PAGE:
The social media companies themselves use this data to continually improve their platform, making it more addictive and more engaging, and thus making them more profitable. Ultimately, these platforms are jockeying for your attention. Every second you spend on Facebook is lost engagement you could have spent on Twitter or Instagram or another platform. Therefore making your platform as engaging and addicting as possible is the end-goal. User engagement and activity has been commodified in the form of likes, shares, and clicks, and becomes the data that drives the evolution of their platforms. Only by maximizing this engagement, and thus maximizing the amount of input data for their algorithms, can they efficiently refine those algorithms and services at scale. In other words, they are creating feedback loops of engagement. The more time you spend on their platforms, the more data they have available to refine said platform, leading to more time spend on the platform. And on and on.
This refinement comes in a variety of forms, some more innocuous that others. Platforms can leverage their massive user bases to perform A/B testing to optimize features and functionality that will maximize engagement. This could be innocent things like color schemes, UI or interface tweaks, and functionality improvements. However ‘improvements’ could come in a more sinister form, like burying certain kinds of content and elevating others to affect the moods of their users. Facebook itself has admitted to doing as much, revealing they regularly tinker with users news feeds and content under the guise of improving user experience. They claim its all above board, arguing that users have consented to this type of ‘user experience improvement’ by agreeing to it their terms and conditions of use. I doubt that had many users known they would be subject to psychological experiments as a result of using Facebook, and I suspect many wouldn’t have signed up in the first place. However this unwitting psychological experimentation is what makes their data so much more valuable.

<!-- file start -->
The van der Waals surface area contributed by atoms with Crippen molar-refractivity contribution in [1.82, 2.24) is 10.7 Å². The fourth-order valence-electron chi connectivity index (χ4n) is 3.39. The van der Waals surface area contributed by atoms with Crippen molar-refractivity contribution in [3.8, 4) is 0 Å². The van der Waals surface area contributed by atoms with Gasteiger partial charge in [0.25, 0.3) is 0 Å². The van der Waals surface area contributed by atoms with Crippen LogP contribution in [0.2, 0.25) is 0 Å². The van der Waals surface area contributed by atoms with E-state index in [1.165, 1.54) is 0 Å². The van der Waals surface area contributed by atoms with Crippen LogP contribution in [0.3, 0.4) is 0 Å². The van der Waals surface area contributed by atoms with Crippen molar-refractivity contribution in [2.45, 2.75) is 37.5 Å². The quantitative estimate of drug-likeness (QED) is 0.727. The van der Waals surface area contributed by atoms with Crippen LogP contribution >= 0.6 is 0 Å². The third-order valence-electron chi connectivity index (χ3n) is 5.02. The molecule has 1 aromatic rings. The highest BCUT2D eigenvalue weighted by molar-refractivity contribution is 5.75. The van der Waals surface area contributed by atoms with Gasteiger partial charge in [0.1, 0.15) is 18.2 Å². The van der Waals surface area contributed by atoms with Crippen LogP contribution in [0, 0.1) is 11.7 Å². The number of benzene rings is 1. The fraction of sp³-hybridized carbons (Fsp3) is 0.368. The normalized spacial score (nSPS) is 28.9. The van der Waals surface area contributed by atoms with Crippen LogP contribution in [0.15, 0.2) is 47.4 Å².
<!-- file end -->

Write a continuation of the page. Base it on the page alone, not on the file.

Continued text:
The Hawthorne effect, also known as the observer effect, occurs when individuals modify their behavior, usually in a research or experimental setting, in response to their awareness of being observed. In other words, people don’t act how they normally do when they know they are part of a scientific or psychological experiment. This effect can become a confounding variable and can distort the conclusions drawn by a study. Their findings become bunk outside of an experimental context and don’t offer an honest assessment of human nature or the psyche in the real world.
The data you generate online, however, is (mostly) free of this effect. You aren’t worried about someone judging you for what kinds of things you search on google, or what kinds of pornography you prefer to look at, or what kind of news sites you read. There is no clinical observer looking over your shoulder, just the nameless, faceless, formless entity of “The Internet”. The internet is a largely anonymous, judgement free zone that in many regards offers a glimpse into your truest self. Pure, unadulterated, unfiltered insight into our deepest insecurities, most pressing worries, and most taboo curiosities. You ask Google questions you’d never dream of asking another human. This makes the data being collected that much more valuable.
And sure, you are probably aware that this data is being collected, or at least scrutinized, by someone, somewhere. And it certainly is. But that knowledge isn’t affecting how you interact with the internet as a whole. Nobody is censoring their own internet activity because they are afraid of some unknown repercussions. The police aren’t going to knock down your front door because you googled something inappropriate or taboo. And even if people are censoring themselves, it’s probably because they are trying to hide something nefarious or illegal. The threat of surveillance itself serves as a deterrent to illegal internet activity, and is one of the biggest reasons government and intelligence organizations have flocked to the platforms.
Intelligence organizations and governments use this data for surveillance purposes, much in the same way advertisers do. They are both trying to predict behavior. Where the advertisers are trying to predict consumption and spending, intelligence agencies try to predict the potential or the capacity to commit crimes like terrorism. They can keep tabs on suspicious behavior and collect evidence in the for of online activity that can help prosecute criminals or support investigations. This surveillance is decidedly problematic.
The surveillance of innocent Americans is a violation of the Fourth Amendment, which protects Americans against unreasonable searches and seizures without a proper warrant and probable cause. It’s for that reason that secret federal surveillance courts exist to determine the legality or illegality of these programs and activities, and the fact we only know about them thanks in part to the Snowden revelations echo the Orwellian fear of the secret surveillance state. It’s certainly a stretch to say we are hurtling towards a 1984 Big Brother police state, however the concerns over privacy, censorship, and though policing are well-founded.